The traumatic experience of the Crusades gave Europe its cultural awareness and its unity; but this same experience was destined henceforth also to provide the false colour in which Islam was to appear to Western eyes ..
By Muhammad Asad
Muhammad Asad, Leopold Weiss, was born in Livow, Austria (later Poland) in 1900, and at the age of 22 made his first visit to the Middle East.
After his conversion to Islam he traveled and worked throughout the Muslim world, from North Africa to as far East as Afghanistan. After years of devoted study he became one of the leading Muslim scholars of our age.
Following is an excerpt from the introduction to his book â€œThe Road to Meccaâ€ in which he outlines a discussion about the root causes of bias against Islam and the Muslim world in the West with a non-Muslim friend. He describes his friend as â€œan American friend of mine – a man of considerable intellectual attainments and a scholarly bent of mind.â€
Although he wrote this in 1954, you can decide if it is still valid today.
When it comes to Islam – Western equanimity is almost invariably disturbed by an emotional bias. Is it perhaps, I sometimes wonder, because the values of Islam are close enough to those of the West to constitute a potential challenge to many Western concepts of spiritual and social life?â€™
And I went on to tell him [non-Muslim friend of Muhammad Asad] of a theory which I had conceived some years ago – a theory that might perhaps help one to understand better the deep-seated prejudice against Islam so often to be found in Western literature and contemporary thought. â€˜To find a truly convincing explanation of this prejudice I said, â€˜one has to look far backward into history and try to comprehend the psychological background of the earliest relations between the Western and the Muslim worlds. What Occidentals think and feel about Islam today is rooted in impressions that were born during the Crusades.â€™
â€˜The Crusades!â€™ exclaimed my friend. â€˜You donâ€™t mean to say that what happened nearly a thousand years ago could still have an effect on people of the twentieth century?â€™
â€˜But it does! I know it sounds incredible; but donâ€™t you remember the incredulity which greeted the early discoveries of the psychoanalysts when they tried to show that much of the emotional life of a mature person and most of those seemingly unaccountable leanings, tastes and prejudices comprised in the term â€œidiosyncrasiesâ€- can be traced back to the experiences of his most formative age, his early childhood?
Well, are nations and civilizations anything but collective individuals? Their development also is bound up with the experiences of their early childhood. As with children, those experiences may have been pleasant or unpleasant; they may have been perfectly rational or, alternatively, due to the childâ€™s naive misinterpretation of an event:
the moulding effect of every such experience depends primarily on its original intensity. The century immediately preceding the Crusades, that is, the end of the first millennium of the Christian era, might well be described as the early childhood of Western civilization . . .â€™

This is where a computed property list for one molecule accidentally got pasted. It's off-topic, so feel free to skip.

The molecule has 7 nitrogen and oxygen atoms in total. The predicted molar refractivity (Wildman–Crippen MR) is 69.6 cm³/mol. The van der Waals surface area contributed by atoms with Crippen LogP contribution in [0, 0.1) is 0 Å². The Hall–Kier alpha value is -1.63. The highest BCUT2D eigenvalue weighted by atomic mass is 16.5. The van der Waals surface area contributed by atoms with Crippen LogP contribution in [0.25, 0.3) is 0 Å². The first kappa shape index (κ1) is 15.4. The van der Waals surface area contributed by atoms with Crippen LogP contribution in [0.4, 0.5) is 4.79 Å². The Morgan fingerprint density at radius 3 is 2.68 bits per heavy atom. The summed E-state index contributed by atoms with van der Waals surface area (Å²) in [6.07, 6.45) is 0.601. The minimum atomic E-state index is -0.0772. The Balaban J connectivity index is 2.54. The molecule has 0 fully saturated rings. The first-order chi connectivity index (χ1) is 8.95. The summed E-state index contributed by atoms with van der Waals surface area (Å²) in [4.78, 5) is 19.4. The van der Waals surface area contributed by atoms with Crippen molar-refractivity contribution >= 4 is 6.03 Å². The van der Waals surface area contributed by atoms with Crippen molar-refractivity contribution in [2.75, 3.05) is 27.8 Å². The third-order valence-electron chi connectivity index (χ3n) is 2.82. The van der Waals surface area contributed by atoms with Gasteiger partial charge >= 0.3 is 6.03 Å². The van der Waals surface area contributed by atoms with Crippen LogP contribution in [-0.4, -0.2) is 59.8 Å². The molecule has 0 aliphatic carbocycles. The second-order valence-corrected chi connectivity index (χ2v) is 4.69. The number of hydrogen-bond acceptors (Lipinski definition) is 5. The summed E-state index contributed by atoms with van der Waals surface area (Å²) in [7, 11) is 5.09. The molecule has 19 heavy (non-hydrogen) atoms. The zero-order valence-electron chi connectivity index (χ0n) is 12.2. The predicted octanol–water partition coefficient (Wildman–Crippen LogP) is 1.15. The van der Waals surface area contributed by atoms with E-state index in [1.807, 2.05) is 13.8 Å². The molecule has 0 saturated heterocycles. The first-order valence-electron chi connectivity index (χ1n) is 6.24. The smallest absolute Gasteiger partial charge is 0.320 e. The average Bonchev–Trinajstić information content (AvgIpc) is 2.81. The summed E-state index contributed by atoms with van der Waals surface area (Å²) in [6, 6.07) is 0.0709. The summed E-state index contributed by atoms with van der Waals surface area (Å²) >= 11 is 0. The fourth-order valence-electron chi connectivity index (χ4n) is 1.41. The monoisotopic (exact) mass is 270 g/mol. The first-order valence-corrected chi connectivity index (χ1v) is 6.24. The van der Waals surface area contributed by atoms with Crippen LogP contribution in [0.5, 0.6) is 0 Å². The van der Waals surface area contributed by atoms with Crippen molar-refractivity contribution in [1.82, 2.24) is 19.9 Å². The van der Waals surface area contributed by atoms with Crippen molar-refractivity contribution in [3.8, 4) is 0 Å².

I proceeded to remind my friend – himself an historian – that this had been the age when, for the first time since the dark centuries that followed the breakup of Imperial Rome, Europe was beginning to see its own cultural way. Independently of the almost forgotten Roman heritage, new literatures were just then coming into existence in the European vernaculars; inspired by the religious experience of Western Christianity, fine arts were slowly awakening from the lethargy caused by the warlike migrations of the Goths, Huns and Avars; out of the crude conditions of the early Middle Ages, a new cultural world was emerging. It was at that critical, extremely sensitive stage of its development that Europe received its most formidable shock – in modern parlance, a â€˜traumaâ€™ – in the shape of the Crusades.
The Crusades were the strongest collective impression on a civilization that had just begun to be conscious of itself. Historically speaking, they represented Europeâ€™s earliest – and entirely successful – attempt to view itself under the aspect of cultural unity. Nothing that Europe has experienced before or after could compare with the enthusiasm which the First Crusade brought into being. A wave of intoxication swept over the Continent, an elation which for the first time overstepped the barriers between states and tribes and classes.
Before then, there had been Franks and Saxons and Germans, Burgundians and Sicilians, Normans and Lombards – a medley of tribes and races with scarcely anything in common but the fact that most of their feudal kingdoms and principalities were remnants of the Roman Empire and that all of them professed the Christian faith: but in the Crusades, and through them, the religious bond was elevated to a new plane, a cause common to all Europeans alik e – the politico-religious concept of â€˜Christendomâ€™, which in its turn gave birth to the cultural concept of â€˜Europeâ€™.
When, in his famous speech at Clermont, in November, 1095, Pope Urban II exhorted the Christians to make war upon the â€˜wicked raceâ€™ that held the Holy Land, he enunciated – probably without knowing it himself – the charter of Western civilization.